Now as for the simplicity (of difficulty) factor, as you can see I'm basically trying to maximize limited horizontal space by going vertical, and while I may be able to find a narrow, deep single bin, most I've seen are relatively proportional to some extent. Now obviously I've never done this, but given that each bin would eventually be practically full and there are sufficient holes for travel (which could be of decent size given the proper setup), why would the worms still not treat a multi-tier unit basically the same as a single, larger unit, chewing through the levels (or layers) as a collective group?


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RE: Bin Design Question...

Just a note: The worms will not stretch up through the air gap to the upper bin. They will crawl up the sides of the lower bin. Some may migrate up. Certainly some will. But I would guess that most will like the conditions in the lower bin and not bother making the trip. Usually when we see lots of worms crawling up the walls and on the lid of a bin, we assume there is a problem in the bin. Happy worms stay in the bedding.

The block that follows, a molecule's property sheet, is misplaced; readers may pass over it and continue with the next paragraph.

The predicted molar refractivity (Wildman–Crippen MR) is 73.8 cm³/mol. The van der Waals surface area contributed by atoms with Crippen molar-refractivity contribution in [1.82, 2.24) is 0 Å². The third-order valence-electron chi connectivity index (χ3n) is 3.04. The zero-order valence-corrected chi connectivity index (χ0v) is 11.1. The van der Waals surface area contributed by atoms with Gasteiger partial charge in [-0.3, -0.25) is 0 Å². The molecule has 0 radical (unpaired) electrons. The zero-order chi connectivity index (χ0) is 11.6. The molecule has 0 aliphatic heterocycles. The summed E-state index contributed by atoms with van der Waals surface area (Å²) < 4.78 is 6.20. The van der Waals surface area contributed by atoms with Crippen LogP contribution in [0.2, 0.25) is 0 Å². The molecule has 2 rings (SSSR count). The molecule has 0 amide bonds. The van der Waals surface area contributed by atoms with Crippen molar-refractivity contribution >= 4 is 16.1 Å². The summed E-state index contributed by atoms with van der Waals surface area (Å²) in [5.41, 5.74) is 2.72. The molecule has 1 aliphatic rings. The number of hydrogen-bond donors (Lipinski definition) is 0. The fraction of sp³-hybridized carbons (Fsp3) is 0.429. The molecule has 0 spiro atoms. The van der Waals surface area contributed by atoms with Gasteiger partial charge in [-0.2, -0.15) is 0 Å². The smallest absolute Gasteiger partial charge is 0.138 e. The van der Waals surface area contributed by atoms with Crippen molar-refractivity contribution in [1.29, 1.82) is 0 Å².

BTW, a Can of Worms is designed such that the upper tray rests on the bedding in the lower tray, assuming that lower tray is sufficiently full. This from a Can of Worms FAQ:

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Secondly, you may not have waited for the level of worm castings to pass the line on the inside of the tray before adding the next tray. This will create a gap preventing the worms from reaching the top trays.